Day 5: Pinerolo – Saluzzo

Distance: 41.2 km

Time: 1 hour 55 minutes

Average speed: 21.5 kph

 

Cumulative distance: 243.87 km

Cumulative time: 11 hours 30 minutes

 

Phrase of the day: ‘Pelle d’oca’ (pell-ay d’ock-ah) – goose bumps

 

The Captain made a beautiful risotto for dinner last night, which was followed by the cakes we’d bought at lunch. After dinner there was a huge thunderstorm, it seemed to be right overhead. Rain fell into the internal courtyard of our building, but it did clear the air, it had felt quite humid.

This morning after a breakfast of ‘toast’ (sort of!), we packed up and left the bags with the tandem whilst we visited the duomo. Very ornate inside, the ceiling a vibrant blue. Back at the apartment, the father of our very helpful host unlocked the door so we could get the tandem out, and asked us about our trip. When we told him we were headed ultimately for Sicily, he looked like he thought he’d misheard. And then when we confirmed, he looked horrified, then impressed. “Ho pelle d’oca!”, he said (see the phrase of the day).

We left Pinerolo (eventually… one of these days it’ll be a flawless exit), and struck out for Saluzzo, an early climb to loosen the legs and then a fast run pretty much due south. We’re still in the foothills of the Alps here, they have been a constant presence at the right shoulder for the last couple of days. Today we had views of snowy tops, shrouded still in cloud, and then a brief but remarkable view of a distant ‘proper’ mountain.

The local industry seemed to be mainly rock-based, there were any number of huge yards full of enormous lumps of grey rock, alongside tidy piles of the small grey cobblestones they were destined to be worked into.

We spotted Saluzzo from about 10 km out, terracotta roof tiles, spires, looking lovely. Tonight’s apartment was located in the old town, we knew, so it wasn’t a surprise when we were turned off up a rather vertiginous cobbled street to get to it. It got worse, though, an even steeper street, 1 in 3 perhaps, large round stones, a completely unrideable surface. We got off and pushed.

The young postman passed us on his moped, which seemed ambitious! He stopped and left it on its stand whilst he ran about delivering post. We tortoised up on foot, and then watched him struggle to get the moped off its stand to get going on upwards. He yelled for assistance, which the Captain duly provided, and then he disappeared up the street and around the steep bend.

There was a loud crash, and a feeble ‘parp’ as the moped failed to handle the gradient, crashed and fell over onto its horn. When we rounded the corner, the postman was on his feet, unhurt but cross. Maybe his first day on this round?

After a bit more tandem-wrangling around a closed section we found the road where tonight’s apartment is located, complete with a nice-looking osteria, so we parked up and enjoyed a small but gorgeous lunch.

Silvio arrived and let us into the apartment, and we wheeled the tandem down to his own garage for the night. A quick shower and change into ‘civvies’, and we headed out to ‘La Castiglia’, once the seat of the Marquesi di Saluzzo, and then a prison until surprisingly recently. One of the cells was set up to show life as it was for the inhabitants during the seventies.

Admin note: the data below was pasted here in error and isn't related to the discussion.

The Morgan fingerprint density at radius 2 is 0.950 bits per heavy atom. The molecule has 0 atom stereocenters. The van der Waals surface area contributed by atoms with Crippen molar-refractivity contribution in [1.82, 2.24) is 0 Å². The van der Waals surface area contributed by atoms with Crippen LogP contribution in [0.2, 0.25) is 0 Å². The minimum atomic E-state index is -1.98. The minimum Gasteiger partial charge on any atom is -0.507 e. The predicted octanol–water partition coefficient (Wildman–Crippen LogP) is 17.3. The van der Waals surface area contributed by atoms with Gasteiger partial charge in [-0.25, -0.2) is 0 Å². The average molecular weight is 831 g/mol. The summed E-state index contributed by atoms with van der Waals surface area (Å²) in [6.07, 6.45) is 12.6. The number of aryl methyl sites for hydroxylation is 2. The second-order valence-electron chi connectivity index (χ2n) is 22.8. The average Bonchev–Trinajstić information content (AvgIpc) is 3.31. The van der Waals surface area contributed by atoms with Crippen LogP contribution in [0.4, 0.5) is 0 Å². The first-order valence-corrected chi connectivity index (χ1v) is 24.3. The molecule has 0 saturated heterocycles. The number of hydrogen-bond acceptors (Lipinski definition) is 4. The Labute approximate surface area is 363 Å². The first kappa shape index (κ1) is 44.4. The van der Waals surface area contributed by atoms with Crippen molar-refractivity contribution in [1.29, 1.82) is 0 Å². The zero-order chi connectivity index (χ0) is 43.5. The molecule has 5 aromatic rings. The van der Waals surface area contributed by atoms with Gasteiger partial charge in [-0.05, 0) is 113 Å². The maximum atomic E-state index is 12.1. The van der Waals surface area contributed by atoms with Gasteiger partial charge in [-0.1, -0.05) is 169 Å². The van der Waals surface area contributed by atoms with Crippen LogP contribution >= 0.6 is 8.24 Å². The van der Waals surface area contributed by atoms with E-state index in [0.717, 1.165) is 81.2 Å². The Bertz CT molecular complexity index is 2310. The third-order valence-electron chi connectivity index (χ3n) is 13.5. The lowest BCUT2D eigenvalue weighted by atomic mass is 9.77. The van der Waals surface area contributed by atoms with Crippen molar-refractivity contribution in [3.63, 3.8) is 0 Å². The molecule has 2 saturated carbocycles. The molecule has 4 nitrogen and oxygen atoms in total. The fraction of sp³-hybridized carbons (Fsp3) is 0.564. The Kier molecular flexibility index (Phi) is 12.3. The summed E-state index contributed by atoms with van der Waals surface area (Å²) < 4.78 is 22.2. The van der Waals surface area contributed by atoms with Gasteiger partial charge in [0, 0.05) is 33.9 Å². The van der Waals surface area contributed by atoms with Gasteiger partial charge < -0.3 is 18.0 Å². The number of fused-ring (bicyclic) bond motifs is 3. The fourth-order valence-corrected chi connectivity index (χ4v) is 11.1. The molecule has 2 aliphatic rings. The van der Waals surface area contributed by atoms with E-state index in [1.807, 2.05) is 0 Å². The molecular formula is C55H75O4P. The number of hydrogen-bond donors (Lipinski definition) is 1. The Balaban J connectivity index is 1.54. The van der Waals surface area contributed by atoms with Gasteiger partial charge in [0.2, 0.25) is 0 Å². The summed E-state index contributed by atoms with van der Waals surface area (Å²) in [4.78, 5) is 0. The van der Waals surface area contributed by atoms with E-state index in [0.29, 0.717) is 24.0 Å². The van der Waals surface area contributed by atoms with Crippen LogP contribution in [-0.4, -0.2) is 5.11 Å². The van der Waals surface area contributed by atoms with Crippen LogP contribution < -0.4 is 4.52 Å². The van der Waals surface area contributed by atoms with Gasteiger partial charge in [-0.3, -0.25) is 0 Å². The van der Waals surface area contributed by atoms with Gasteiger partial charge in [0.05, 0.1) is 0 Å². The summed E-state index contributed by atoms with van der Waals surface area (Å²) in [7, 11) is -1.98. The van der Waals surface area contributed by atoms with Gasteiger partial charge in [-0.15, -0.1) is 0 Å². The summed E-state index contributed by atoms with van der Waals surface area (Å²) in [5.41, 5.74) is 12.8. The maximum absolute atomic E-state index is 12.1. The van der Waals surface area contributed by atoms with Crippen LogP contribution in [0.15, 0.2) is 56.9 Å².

One of the ladies in the ticket office told us to come back after we’d finished looking around so she could take us up to the viewpoint – it was spectacular, even though she said the clouds were preventing us from seeing all the way to Turin. She suggested a visit to Vicoforte when we are in the vicinity of Mondovì tomorrow or Saturday, so we’ll build that in to our plans.

Saluzzo is just impossibly lovely, up here where our apartment is located are little tiny streets, incredible views, a feeling of times past, and then just down below is a more modern town, still pretty, but quite a contrast.

Well worth pushing the tandem up those cobbles.

Here’s today’s track.

Day 4: Castello di Rivoli to Pinerolo

Distance: 31.99 km

Time: 1 hour 38 minutes

Average speed: 19.6kph

Cumulative distance: 202.67 km

Cumulative time: 9 hours 35 minutes

Phrase of the day: ‘Dissuasori di velocità’ (diss-ooh-ah-soar-ee dee vay-loh-chee-ta) – speed bumps

We ate a fabulous breakfast this morning, in a gazebo in the sunny courtyard of our B&B in Castello di Rivoli. Roberto, our very friendly host, had assembled a range of delicious cheeses, including Caciotta from Umbria, Fiera from Alba and Tomme from Lanzo, a town through which we passed yesterday on the tandem. There was prosciutto (crudo and cotto), salami and some great ciabbatine, all washed down with more than the authorised number of cappuccini (i.e. 2).

After breakfast we walked up the cobbled streets to the Castello. This was a more difficult process than might be imagined. We have ‘cleats’ on the bottom of our cycling sandals, which allow us to clip into our pedals. These are recessed slightly into the sole of the sandal. On cobbles, manhole covers and other perilous surfaces they can be very slippy, so extreme caution must be employed, particularly on a rainy day.

We made it up to the Castello unscathed, though, and spent a fascinating ninety minutes there.

It sits on a high ridge, overlooking the town of Rivoli, and has spectacular distant views over the city of Turin, and towards the Alps in the North and West.

The Castello now hosts a museum of modern art, with permanent and temporary exhibits, including a fine piece from Ai Wei Wei.

We wandered around enjoying the art for some time. Gradually we became aware that one of the members of staff at the gallery was following us around, none too discreetly, to check that we weren’t up to no good. At last, disreputable old age…!

Returning, cautiously, down the cobbled Via a Castello we made our way back to collect all our belongings and set off for what we knew would be a short day. The first couple of kilometres were on busy cobbled streets, so the Captain had to weave slowly around pedestrians until we hit smooth tarmac, at which point he accelerated, missing the turn-off to the cycle path. Can we never leave a town flawlessly?!